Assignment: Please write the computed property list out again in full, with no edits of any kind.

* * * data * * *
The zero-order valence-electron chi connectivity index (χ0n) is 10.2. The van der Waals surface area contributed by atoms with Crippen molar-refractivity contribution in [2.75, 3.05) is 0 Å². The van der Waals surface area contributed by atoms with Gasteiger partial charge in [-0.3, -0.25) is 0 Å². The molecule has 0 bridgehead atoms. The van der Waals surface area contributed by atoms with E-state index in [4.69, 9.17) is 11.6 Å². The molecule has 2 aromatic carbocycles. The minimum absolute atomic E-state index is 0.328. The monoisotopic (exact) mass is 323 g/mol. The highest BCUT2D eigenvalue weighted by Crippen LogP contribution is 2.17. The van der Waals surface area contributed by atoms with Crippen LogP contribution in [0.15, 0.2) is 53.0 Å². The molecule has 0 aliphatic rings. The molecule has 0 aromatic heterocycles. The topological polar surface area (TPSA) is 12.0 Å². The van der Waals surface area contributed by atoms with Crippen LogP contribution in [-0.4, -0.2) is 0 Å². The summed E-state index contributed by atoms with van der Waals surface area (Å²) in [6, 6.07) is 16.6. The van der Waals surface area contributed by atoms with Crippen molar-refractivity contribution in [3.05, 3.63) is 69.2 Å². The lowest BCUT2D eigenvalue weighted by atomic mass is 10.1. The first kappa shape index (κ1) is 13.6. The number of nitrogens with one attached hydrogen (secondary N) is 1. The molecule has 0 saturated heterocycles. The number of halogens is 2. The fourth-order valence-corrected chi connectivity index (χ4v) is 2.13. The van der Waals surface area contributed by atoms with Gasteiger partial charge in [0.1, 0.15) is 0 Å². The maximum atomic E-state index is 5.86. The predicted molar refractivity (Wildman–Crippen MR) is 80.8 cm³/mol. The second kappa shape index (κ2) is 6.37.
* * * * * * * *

The zero-order valence-electron chi connectivity index (χ0n) is 10.2. The van der Waals surface area contributed by atoms with Crippen molar-refractivity contribution in [2.75, 3.05) is 0 Å². The van der Waals surface area contributed by atoms with Gasteiger partial charge in [-0.3, -0.25) is 0 Å². The molecule has 0 bridgehead atoms. The van der Waals surface area contributed by atoms with E-state index in [4.69, 9.17) is 11.6 Å². The molecule has 2 aromatic carbocycles. The minimum absolute atomic E-state index is 0.328. The monoisotopic (exact) mass is 323 g/mol. The highest BCUT2D eigenvalue weighted by Crippen LogP contribution is 2.17. The van der Waals surface area contributed by atoms with Crippen LogP contribution in [0.15, 0.2) is 53.0 Å². The molecule has 0 aliphatic rings. The molecule has 0 aromatic heterocycles. The topological polar surface area (TPSA) is 12.0 Å². The van der Waals surface area contributed by atoms with Crippen LogP contribution in [-0.4, -0.2) is 0 Å². The summed E-state index contributed by atoms with van der Waals surface area (Å²) in [6, 6.07) is 16.6. The van der Waals surface area contributed by atoms with Crippen molar-refractivity contribution in [3.05, 3.63) is 69.2 Å². The lowest BCUT2D eigenvalue weighted by atomic mass is 10.1. The first kappa shape index (κ1) is 13.6. The number of nitrogens with one attached hydrogen (secondary N) is 1. The molecule has 0 saturated heterocycles. The number of halogens is 2. The fourth-order valence-corrected chi connectivity index (χ4v) is 2.13. The van der Waals surface area contributed by atoms with Gasteiger partial charge in [0.1, 0.15) is 0 Å². The maximum atomic E-state index is 5.86. The predicted molar refractivity (Wildman–Crippen MR) is 80.8 cm³/mol. The second kappa shape index (κ2) is 6.37.